Ms. Tobin was still popular when she quit Mr. Goodman’s band within the early Nineteen Forties and returned to Texas along with her sons, but music became an afterthought as she raised them. She stayed out of the highlight until after that they had graduated from highschool, when she went to see the Dixieland trumpeter Al Hirt play in Latest Orleans.

Mr. Hirt recognized Ms. Tobin and asked her to sing with the band. A recording of the show made its solution to the jazz critic and producer George Simon, who asked her to record more songs and sing at jazz festivals.

Ms. Tobin was reluctant, but Mr. Simon persuaded her to sing at smaller venues in Latest York until she felt as much as performing before a big audience. In time her confidence returned, and she or he gave a stirring performance on the Newport Jazz Festival in 1962.

While she rebuilt her profession, Ms. Tobin began singing with Mr. Hucko’s ensemble. Mr. Hucko, who was best known for his stints alongside Louis Armstrong and Glenn Miller and his appearances on Lawrence Welk’s television show, became her most enduring collaborator.

After their marriage, they owned and ran a jazz club in Colorado, recorded tribute albums to Mr. Goodman and Mr. Armstrong and toured in Europe, Japan and Australia, where they performed for Prince Charles and Princess Diana. They often sang duets onstage, including a version of “When You’re Smiling,” which was on the 1992 album “Swing That Music,” their final studio recording together.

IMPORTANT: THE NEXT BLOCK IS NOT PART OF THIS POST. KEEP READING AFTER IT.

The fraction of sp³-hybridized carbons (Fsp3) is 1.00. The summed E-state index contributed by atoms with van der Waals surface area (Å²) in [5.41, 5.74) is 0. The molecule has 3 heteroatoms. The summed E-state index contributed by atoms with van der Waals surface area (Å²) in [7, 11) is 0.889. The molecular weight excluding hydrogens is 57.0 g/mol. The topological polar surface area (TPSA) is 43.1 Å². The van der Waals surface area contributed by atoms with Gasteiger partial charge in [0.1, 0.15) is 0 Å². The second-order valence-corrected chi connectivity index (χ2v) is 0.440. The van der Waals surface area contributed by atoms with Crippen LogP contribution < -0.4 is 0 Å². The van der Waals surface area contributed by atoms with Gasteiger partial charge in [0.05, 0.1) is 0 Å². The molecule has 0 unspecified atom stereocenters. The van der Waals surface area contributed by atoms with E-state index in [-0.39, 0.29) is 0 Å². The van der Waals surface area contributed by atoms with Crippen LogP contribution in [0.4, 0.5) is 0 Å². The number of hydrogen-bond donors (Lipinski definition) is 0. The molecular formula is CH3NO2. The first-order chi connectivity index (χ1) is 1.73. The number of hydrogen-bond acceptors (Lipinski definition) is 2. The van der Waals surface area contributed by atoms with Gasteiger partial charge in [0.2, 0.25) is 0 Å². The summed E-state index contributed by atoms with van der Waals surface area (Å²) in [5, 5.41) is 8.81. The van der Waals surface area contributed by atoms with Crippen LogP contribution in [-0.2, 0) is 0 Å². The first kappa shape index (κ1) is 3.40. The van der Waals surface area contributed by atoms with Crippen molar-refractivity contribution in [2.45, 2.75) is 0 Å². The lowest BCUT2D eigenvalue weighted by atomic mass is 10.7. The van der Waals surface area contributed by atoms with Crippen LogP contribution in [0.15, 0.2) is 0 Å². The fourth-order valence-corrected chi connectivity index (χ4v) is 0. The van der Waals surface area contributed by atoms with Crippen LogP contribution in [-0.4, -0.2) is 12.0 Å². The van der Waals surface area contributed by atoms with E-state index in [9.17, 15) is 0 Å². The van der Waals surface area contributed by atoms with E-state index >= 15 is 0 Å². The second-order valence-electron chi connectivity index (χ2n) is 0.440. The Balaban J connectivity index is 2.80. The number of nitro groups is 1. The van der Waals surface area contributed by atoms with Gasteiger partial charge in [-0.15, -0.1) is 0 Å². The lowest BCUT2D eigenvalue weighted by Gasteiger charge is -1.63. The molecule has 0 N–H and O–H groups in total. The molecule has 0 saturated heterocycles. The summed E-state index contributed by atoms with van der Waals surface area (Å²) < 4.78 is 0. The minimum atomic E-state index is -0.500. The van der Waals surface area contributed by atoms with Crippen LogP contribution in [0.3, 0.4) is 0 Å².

Mr. Hucko died in 2003, after which Ms. Tobin retired.

Mary Louise Tobin was born on Nov. 11, 1918, in Aubrey, Texas, north of Dallas, and grew up nearby in Denton. Her father, Hugh, died in a fuel truck crash when she was young, and her oldest brother, Ray, opened a drugstore to assist support the family. The youngsters often sang together, but Ms. Tobin was the just one who became an expert singer.

She went on the road before completing highschool, first traveling with an older sister as a chaperone. Her family was initially shocked by her marriage to Mr. James, but in time they accepted him.

After their divorce, Ms. Tobin lived on alimony and what she earned from the occasional show or recording. But she spent most of her time caring for her two sons, including during a worrisome time. Mr. James had received threats that his children may very well be kidnapped, prompting Ms. Tobin to remain on the move. She lived along with her boys in California for a time and enrolled them in military school. She spent two years traveling with them to places like Hawaii, India and Egypt.

Along with her sons she is survived by many grandchildren, great-grandchildren and great-great grandchildren.

In interviews, Ms. Tobin expressed little regret about her interrupted profession and infrequently said that she felt grateful that she had an element in big band jazz at the peak of its popularity.

“I feel like that was an actual era of contribution to the culture of the world,” she said.

Jack Kadden contributed reporting.